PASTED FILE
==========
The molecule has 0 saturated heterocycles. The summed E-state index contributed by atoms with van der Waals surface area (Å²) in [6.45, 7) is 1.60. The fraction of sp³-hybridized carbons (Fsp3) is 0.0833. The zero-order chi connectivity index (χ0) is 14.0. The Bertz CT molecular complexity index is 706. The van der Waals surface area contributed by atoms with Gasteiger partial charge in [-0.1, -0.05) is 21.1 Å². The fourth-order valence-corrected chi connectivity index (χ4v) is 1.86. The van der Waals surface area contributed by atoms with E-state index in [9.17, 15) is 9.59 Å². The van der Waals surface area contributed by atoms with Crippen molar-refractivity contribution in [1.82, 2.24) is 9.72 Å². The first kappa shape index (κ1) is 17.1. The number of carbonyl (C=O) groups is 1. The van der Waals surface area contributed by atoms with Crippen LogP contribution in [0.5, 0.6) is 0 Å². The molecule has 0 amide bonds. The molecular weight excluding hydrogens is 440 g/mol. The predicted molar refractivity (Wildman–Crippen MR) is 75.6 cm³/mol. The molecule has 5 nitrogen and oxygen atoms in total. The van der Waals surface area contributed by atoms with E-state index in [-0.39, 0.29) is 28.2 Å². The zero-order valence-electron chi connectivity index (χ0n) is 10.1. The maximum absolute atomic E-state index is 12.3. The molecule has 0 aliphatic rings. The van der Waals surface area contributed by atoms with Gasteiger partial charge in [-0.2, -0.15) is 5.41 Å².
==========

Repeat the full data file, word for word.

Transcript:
The molecule has 0 saturated heterocycles. The summed E-state index contributed by atoms with van der Waals surface area (Å²) in [6.45, 7) is 1.60. The fraction of sp³-hybridized carbons (Fsp3) is 0.0833. The zero-order chi connectivity index (χ0) is 14.0. The Bertz CT molecular complexity index is 706. The van der Waals surface area contributed by atoms with Gasteiger partial charge in [-0.1, -0.05) is 21.1 Å². The fourth-order valence-corrected chi connectivity index (χ4v) is 1.86. The van der Waals surface area contributed by atoms with E-state index in [9.17, 15) is 9.59 Å². The van der Waals surface area contributed by atoms with Crippen molar-refractivity contribution in [1.82, 2.24) is 9.72 Å². The first kappa shape index (κ1) is 17.1. The number of carbonyl (C=O) groups is 1. The van der Waals surface area contributed by atoms with Crippen LogP contribution in [0.5, 0.6) is 0 Å². The molecule has 0 amide bonds. The molecular weight excluding hydrogens is 440 g/mol. The predicted molar refractivity (Wildman–Crippen MR) is 75.6 cm³/mol. The molecule has 5 nitrogen and oxygen atoms in total. The van der Waals surface area contributed by atoms with E-state index in [-0.39, 0.29) is 28.2 Å². The zero-order valence-electron chi connectivity index (χ0n) is 10.1. The maximum absolute atomic E-state index is 12.3. The molecule has 0 aliphatic rings. The van der Waals surface area contributed by atoms with Gasteiger partial charge in [-0.2, -0.15) is 5.41 Å².